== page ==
One of the great pleasures of ‘writing’ is afternoons spent idly surfing the internet… I mean research… research! I’ve blogged before about how going off on a tangent often leads to little gems which I cannot resist incorporating into my writing, if only as a passing reference. A few years ago I came across the Skewjack Surf Village. I can’t remember exactly how, but it may very well have been via an interview with founding member Chris Tyler on Alex Wade’s Surf Nation blog from 2008 (which you can read here); either way it stuck in my imagination.
Skewjack was created in the early seventies, the concept of a collection of individuals, including Chris Tyler and Chris South. Although somewhat inevitably coming to an end in the mid-eighties, it remains Britain’s only ever surf ‘village’. Based in the far south west of Cornwall, near Porthcurno, it was a community of chalets, bistro, swimming pool and bar; and offered surf lessons at nearby Sennen beach; ferrying holidaymakers there and back in a converted ambulance named ‘Amy’. Coupled with what can only be described as wild partying in the on-site disco in the evenings, Skewjack was a one-off.
Go to ex-Skewjack surf instructor and lifeguard Graham Shephard’s website here for a browse around. It is here, particularly in respect of the fond memories posted, that will give the best impression of the antics that went on. And you can also view the rest of the original and now wonderfully retro brochure. Ironically it may have been exposure on the Holiday ’76 television programme that provided the tipping point that spiraled into Skewjack’s eventual demise. The village may have been unable to meet the demands of increasing attention, but at least it never became an institutionalised holiday camp. When it was all over, the Skewjack premises were demolished, and the site reverted to the more prosaic purpose of a telecommunications ‘switching station’ for the transatlantic cables that come in at Porthcurno. Former adherents could only make pilgrimage to stand in dismay outside the newly installed fencing and gates, and wonder where it all went. You don’t know what you’ve got till it’s gone…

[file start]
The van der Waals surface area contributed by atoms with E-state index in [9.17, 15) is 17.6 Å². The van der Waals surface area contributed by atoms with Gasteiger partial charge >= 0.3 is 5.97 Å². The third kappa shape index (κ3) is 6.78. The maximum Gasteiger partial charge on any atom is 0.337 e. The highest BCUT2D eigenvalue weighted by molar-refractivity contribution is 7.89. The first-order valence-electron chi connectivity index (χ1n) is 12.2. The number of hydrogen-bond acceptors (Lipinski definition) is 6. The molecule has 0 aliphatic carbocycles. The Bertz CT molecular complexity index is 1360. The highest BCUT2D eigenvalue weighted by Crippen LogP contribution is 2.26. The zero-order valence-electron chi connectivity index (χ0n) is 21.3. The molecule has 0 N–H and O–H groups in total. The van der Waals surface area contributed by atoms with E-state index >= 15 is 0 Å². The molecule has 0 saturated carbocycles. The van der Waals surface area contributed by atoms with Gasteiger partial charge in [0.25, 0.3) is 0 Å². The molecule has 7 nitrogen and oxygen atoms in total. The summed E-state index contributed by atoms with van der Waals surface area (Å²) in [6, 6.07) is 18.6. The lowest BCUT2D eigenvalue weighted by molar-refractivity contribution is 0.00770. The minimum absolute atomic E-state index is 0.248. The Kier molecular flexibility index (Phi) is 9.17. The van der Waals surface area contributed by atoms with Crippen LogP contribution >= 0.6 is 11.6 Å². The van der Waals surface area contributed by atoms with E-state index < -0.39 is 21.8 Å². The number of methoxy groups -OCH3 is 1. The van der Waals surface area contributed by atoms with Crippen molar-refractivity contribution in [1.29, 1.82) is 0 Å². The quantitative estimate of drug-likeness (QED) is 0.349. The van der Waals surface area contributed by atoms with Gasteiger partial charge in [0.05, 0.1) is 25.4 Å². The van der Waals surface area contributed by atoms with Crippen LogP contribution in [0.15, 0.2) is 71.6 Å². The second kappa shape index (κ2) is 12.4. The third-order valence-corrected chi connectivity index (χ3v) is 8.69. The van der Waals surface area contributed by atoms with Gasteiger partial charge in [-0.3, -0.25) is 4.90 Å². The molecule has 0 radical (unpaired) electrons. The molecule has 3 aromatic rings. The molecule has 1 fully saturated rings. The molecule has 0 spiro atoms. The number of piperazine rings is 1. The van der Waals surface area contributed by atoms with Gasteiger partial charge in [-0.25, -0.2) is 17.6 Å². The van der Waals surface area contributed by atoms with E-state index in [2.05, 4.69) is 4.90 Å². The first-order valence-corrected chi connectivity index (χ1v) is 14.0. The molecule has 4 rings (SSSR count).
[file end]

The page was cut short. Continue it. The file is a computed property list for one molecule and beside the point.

I incorporate the legend of Skewjack, a small tribute, if you will, into my current novel/work in progress, but that said, I cannot help feeling that its story would make a fun novel in itself (perhaps I’ll write it one day?), or even better, an amusing film on the fledgling and very idiosyncratic British surfing scene. But what really strikes me is that Skewjack serves as a reminder of how straitjacketed and puritanical our society has become: partying aside, the village was a rare cultural hub for enthusiasts at a time when surfing was still relatively counter-culture. Sadly, I suspect that fusty attitudes and increasing curbs on freedom made by those shackles Health and Safety mean that (whilst there will still be surf schools) we will never see the like of Skewjack again. It surely deserves its place in British surfing history.
Indeed memorabilia from Skewjack has been donated to the Museum of British Surfing which opens its doors tomorrow, 6th April 2012, in Braunton, North Devon, with its inaugural exhibition ‘The Art of Surf. http://www.museumofbritishsurfing.org.uk/